Study of the Day: A Plea to Men Who Stop Showering

There are a growing number of people who refuse to bathe themselves. This is not OK.

A 2009 poll from a tissue manufacturer revealed that 41 percent of British men and 33 percent of women don’t shower every day. A further 12 percent only shower once or twice a week. Other research found that more than half of British teenagers don’t shower every day.

And it isn’t some Euro-centric phenomenon.

Last Friday, The New York Times ran a piece about the increasing number of Americans who are foregoing the daily shower. There aren’t any numbers to document this, but, as the author puts it, “Most people would no sooner disclose they had not showered in days than admit infidelity.”

There are women who wipe their armpits with lemon slices and clean up with baby wipes after a mid-day run. Thankfully, none of the men profiled went so far as to wipe fruit on their underarms, but many have stopped using deodorant and showering daily. Supposedly, it helps the body maintain natural oils and germs. A man featured in the Guardian only showers twice a week out of a concern for the environment. He maintains he’s “as clean as everyone else.”

Sure you are.

I understand people not washing their hair ever day or giving up deodorant, but not showering? Maybe women can get away with it, but not men. We’re hairy and we sweat a lot. It’s part of what makes us men. And when we sweat, we smell. A spray of Axe or a swipe of Old Spice won’t cover that up.

A number of the men profiled said that no one comments on their stench. Well, that’s because they didn’t want to be rude. Just because they’re not saying anything, doesn’t mean they don’t smell it. Sure, maybe it’s convenient for you to skip daily showers or try to maintain that trendy unkempt look, but it’s not fair to anyone who has to be within a 100-foot radius of your rancid odor.

As man, you have a fundamental obligation not to smell like a dirty cow. So please shower. There are surely other ways we can save the environment without stinking up the world.


About Ryan O'Hanlon

Ryan O'Hanlon is the managing editor of the Good Men Project. He used to play soccer and go to college. He's still trying to get over it. You can follow him on Twitter @rwohan.


  1. Aris you are so very right, chemistry, is a major factor. Some dont mix, some do, mix the wrong ones and boom. people are walking chemical factories.

    I love the small of my man, ala natural, mix that with Polo and he is gonna get some LOL

  2. Maybe a leading cause of divorce is soap. When people meet, their true scent is masked by products. As they settle into married life and skip the occasional shower, they discover each other’s natural scent. This leads to the realisation that their natural chemistries are actually incompatible as they cannot stand how each other truly smells.

    Of course they cannot admit that is the reason as doing so would mean denouncing the social norms they had so wholeheartedly subscribed to. Before you know it, the rational reasons for separation appear.

    But we all know the truth: the divorce rates went up as the products which mask natural scents proliferated.

  3. I personally find the smell of my own armpits sexually exciting. After about 8 to 24 hours (I don’t wear underarm deoderant), sniffing my pits gets me excited, then I masturbate! I love it!

  4. What a bizarre and ridiculous article! If you don’t like the smell put a clamp on your nose.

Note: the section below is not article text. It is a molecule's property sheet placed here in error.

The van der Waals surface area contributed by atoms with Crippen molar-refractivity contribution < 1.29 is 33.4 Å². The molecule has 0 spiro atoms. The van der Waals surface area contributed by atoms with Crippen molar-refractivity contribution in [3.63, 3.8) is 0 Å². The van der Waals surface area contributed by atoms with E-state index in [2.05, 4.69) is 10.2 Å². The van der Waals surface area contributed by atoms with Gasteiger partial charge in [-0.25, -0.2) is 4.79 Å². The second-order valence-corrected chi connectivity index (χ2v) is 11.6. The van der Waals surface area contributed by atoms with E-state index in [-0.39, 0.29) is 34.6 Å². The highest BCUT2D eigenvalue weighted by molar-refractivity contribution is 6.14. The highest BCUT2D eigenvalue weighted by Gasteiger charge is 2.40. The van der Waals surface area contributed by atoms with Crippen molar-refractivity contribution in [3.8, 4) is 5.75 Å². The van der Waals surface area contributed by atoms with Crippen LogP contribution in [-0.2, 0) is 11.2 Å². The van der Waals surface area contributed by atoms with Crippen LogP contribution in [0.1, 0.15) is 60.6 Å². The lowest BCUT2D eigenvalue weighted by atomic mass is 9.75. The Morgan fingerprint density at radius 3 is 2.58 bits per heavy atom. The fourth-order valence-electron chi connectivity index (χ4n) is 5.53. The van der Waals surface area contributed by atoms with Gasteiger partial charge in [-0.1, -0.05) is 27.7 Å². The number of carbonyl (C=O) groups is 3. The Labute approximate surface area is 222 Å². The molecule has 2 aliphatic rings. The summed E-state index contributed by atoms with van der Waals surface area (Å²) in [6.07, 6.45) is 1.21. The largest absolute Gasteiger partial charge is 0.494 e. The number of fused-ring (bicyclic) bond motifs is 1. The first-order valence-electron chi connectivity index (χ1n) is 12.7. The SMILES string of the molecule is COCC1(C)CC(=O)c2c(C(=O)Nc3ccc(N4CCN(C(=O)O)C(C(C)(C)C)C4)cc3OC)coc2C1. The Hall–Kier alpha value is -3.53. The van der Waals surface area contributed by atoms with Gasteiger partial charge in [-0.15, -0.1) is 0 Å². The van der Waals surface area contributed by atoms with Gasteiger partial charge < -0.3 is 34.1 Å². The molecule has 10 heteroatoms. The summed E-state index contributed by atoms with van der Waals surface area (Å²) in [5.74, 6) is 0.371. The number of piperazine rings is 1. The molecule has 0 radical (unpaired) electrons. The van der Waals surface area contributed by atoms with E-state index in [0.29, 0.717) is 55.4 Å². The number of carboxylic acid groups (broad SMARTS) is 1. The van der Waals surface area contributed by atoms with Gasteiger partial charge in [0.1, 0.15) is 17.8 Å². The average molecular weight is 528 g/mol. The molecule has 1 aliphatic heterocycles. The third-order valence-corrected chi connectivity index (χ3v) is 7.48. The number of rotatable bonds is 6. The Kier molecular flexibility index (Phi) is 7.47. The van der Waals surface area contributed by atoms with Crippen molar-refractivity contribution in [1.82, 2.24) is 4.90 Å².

5. nottoosmellyguy says:

    I work from home, so I often go well beyond 24 hours without showering. If all you’re doing is sitting at a computer, watching TV, etc., you don’t really work up too much of a sweat. I schedule my showers around my exercise. If I know I’m playing basketball in the evening, why shower in the morning? I think we Americans are a little obsessed with our showers. And there probably is some sense to the argument that all this hot water and soap is bad for your skin.

  6. Not every man is like you, and not every man sweats every day. It’s a waste of water, waste of soap, and waste of money and time. And do you have any basis for doubting what the doctor said in the jezebel article? Yes, you should pay attention, have some courtesy, and not stink, but people are different, their lives are different, and their climates are different — Why would 24 hours be the magic point when you need to wash?

    Shower when you need it, and stop judging all the people that don’t need it every day.

  7. George Carlin said it best (didn’t he always say it best?), “All you really need to wash is four key areas: armpits, asshole, crotch, and teeth! Got that? The hooker’s bath. Armpits, asshole, crotch, and teeth.”

  8. Agreed, we live in an environment where it’s necessary to “grease the wheels of society.” Unless not bathing is a precursor to a “New Hermits” movement, I hope the trend (if it is a trend – I think lazy guys have found reasons to avoid bathing for millenia, so I think it’s just fodder for journalists) corrects itself.

    I understand soap isn’t the best stuff for us, but water most certainly is, and water is available pretty much every day.

  9. People have taken sponge baths for generations: it uses about 1/10th the water, and if you’re not covered in filth (which needs to get washed down the drain), you get as clean as you would with a shower. I challenge anyone to notice the difference in odor. If you do take showers every day, I recommend the Navy shower: turn off the water as you’re applying soap, then only run water to rinse. It saves a lot of water. If you live in one of the many U.S. cities verging on a water shortage, you’ll be doing your community some good.

    Slate calls this a “bogus trend,” by the way.

    • By the way, you don’t use an actual sponge for a “sponge bath.” You use a clean washcloth. The Slate article refers to it as a “sink shower.”

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